Published on August 4, 2020 by Benjamin J. Montoya

Literary Licensing, LLC, 2011 | 254 pages

A Brief Book Summary from Books at a Glance

By Justin Powell


About the Author

Wilbur M. Smith (1894-1976) was ordained as a Presbyterian minister in 1922 serving as a pastor until 1937. In 1932, Smith received a Doctorate of Divinity from Evangelical Theological College (now Dallas Theological Seminary). Charles Fuller asked Smith to help found the Fuller Theological Seminary. From 1947 to 1963, Smith delivered lectures in theology and Biblical Studies. He is also author of numerous books, including his opus, Therefore Stand, a 600-page volume on Apologetics. Smith called himself a fundamentalist, even resigning from Fuller over doctrinal disputes concerning the inerrancy of Scripture.




Table of Contents

1 The Denial of the Supernatural in Contemporary Thought
2 The Historical Trustworthiness of the Gospel Records
3 The Supernatural Elements in the Birth of our Lord
4 The Miraculous Works of Christ
5 The Unique Transfiguration of Christ
6 The Historical Reality of Christ’s Resurrection




Chapter 1. The Denial of the Supernatural in Contemporary Thought

The condition of modern thought in regards to supernaturalism can be summed up in Professor J. D. Bury’s History of Modern Thought which reads, “During the last three hundred years reason as been slowly but steadily destroying Christian mythology and exposing the pretensions of supernatural revelation.” It is reasonable to concede to the conclusions of highly educated and skilled scholars, however, despite the numerous scholars who share Bury’s conviction, few offer reasons to reach this conclusion. Likewise, Dr. Harry Elmer Barnes, lecturer and professor of sociology, author of numerous books, and undoubtedly one of the bitterest antagonists of Christianity in the 20th century, begins his work The Twilight of Christianity with a sweeping denial of anything supernatural. He writes,

We are now in a possession of a body of knowledge and a resulting set of intellectual and social attitudes which offer a complete challenge, not merely to Orthodox Catholicism or Fundamentalist Protestantism, but to supernatural religions of every sort…the premises of the old supernaturalism have completely evaporated (6).

It is without a doubt Christianity is a supernatural religion. Supernatural can be defined as “that which is above or beyond natural.” It presupposes the existence of a personal God and the existence of a real order to nature. There must be order to nature for something to be beyond nature. Likewise, anything that exists beyond the natural world and the spirit of man must by definition be God. Supernaturalism then is the belief that some events in history can only be accounted for by the existence and actions of God. But what exactly are the reasons for such denial? Despite the widespread denial of supernaturalism, only a small number of opponents offer reasons behind their denial.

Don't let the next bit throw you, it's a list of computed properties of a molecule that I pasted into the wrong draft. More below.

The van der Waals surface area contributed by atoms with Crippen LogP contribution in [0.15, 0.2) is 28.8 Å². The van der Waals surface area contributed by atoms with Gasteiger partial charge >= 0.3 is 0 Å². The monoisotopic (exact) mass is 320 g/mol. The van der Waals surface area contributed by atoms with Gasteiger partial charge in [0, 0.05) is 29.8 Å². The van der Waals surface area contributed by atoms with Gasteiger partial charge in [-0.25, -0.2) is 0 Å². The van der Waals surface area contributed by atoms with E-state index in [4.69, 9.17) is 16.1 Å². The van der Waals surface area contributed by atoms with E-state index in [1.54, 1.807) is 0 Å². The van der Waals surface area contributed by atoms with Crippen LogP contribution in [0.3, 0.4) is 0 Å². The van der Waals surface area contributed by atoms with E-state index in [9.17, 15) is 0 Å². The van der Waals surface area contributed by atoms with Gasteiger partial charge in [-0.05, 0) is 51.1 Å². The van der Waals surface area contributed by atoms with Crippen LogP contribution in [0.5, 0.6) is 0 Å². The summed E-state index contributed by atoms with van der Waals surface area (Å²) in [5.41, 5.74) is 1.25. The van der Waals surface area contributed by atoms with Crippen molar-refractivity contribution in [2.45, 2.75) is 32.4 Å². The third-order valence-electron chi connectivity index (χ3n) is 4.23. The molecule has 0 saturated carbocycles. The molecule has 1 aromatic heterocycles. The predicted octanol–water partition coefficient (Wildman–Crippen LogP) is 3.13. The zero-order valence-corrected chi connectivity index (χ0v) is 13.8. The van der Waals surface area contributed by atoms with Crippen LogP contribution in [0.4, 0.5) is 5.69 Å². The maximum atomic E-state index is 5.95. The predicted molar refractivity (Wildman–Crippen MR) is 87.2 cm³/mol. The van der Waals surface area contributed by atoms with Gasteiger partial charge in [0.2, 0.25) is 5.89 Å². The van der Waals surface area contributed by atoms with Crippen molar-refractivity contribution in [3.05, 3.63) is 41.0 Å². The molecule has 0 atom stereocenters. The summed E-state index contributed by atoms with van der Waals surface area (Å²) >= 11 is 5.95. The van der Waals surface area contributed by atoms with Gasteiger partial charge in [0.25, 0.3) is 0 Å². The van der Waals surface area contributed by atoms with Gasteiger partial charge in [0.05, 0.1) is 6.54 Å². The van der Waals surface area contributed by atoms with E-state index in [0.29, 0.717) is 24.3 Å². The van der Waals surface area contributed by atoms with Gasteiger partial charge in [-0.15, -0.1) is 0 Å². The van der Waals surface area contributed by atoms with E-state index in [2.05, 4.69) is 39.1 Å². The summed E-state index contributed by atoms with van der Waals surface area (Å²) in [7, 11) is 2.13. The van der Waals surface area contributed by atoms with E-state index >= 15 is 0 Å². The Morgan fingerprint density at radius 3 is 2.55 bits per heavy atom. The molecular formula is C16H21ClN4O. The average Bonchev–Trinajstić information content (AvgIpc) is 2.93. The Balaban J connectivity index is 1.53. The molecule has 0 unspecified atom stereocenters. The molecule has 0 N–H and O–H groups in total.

First, “the size of the world in space and its duration in time have been extended beyond all resemblance to the dimensions accepted by the Church Fathers.” The answer to this critique is two-fold. One, the Bible’s chronology has nothing to do with supernaturalism. The Bible is not meant to be a scientific textbook, and its statements on astronomy are quite elastic. Two, the subjects of Heaven and Hell are not dependent on the miracles in the gospels. However, if there is no God then there is no Heaven or Hell, but if Jesus is the supernatural manifestation of God, then one should certainly listen to the exhortation from Heaven, “This is my Beloved Son, hear Him.”

The second reason is the “indifference of [nature’s] structure and processes to us and our planet” (14). This reason does not keep to the truth of things. The air does not sting our lungs. Water quenches thirst. Though it is necessary to eat, is it not a delight if well-prepared? Nature is both lovely to observe and has the ability to heal, even if a surgeon is necessary. Professor Lawrence Henderson has a helpful book, The Fitness of the Environment, which smashes this argument.

The final reason is the consistent growth of knowledge of the mechanics of life which transform the necessity of supernatural reasoning with natural explanations of causes. The inference is that as more is learned regarding the mechanics of life, then supernatural explanations will eventually disappear altogether. However, the mechanistic view of the world is hardly an accepted conclusion in the sciences, even among non-believing scientists. Professor J. S. Haldane, Reader in Psychology in Oxford University, President of the Institute of Mining Engineers, and outstanding member of the Rationalist Press Association of Great Britain, presents the dilemma for a purely mechanical worldview. The nature of life is to reproduce itself within an entire system, and if one part is removed then its ability to maintain and reproduce is lost.

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Literary Licensing, LLC, 2011 | 254 pages

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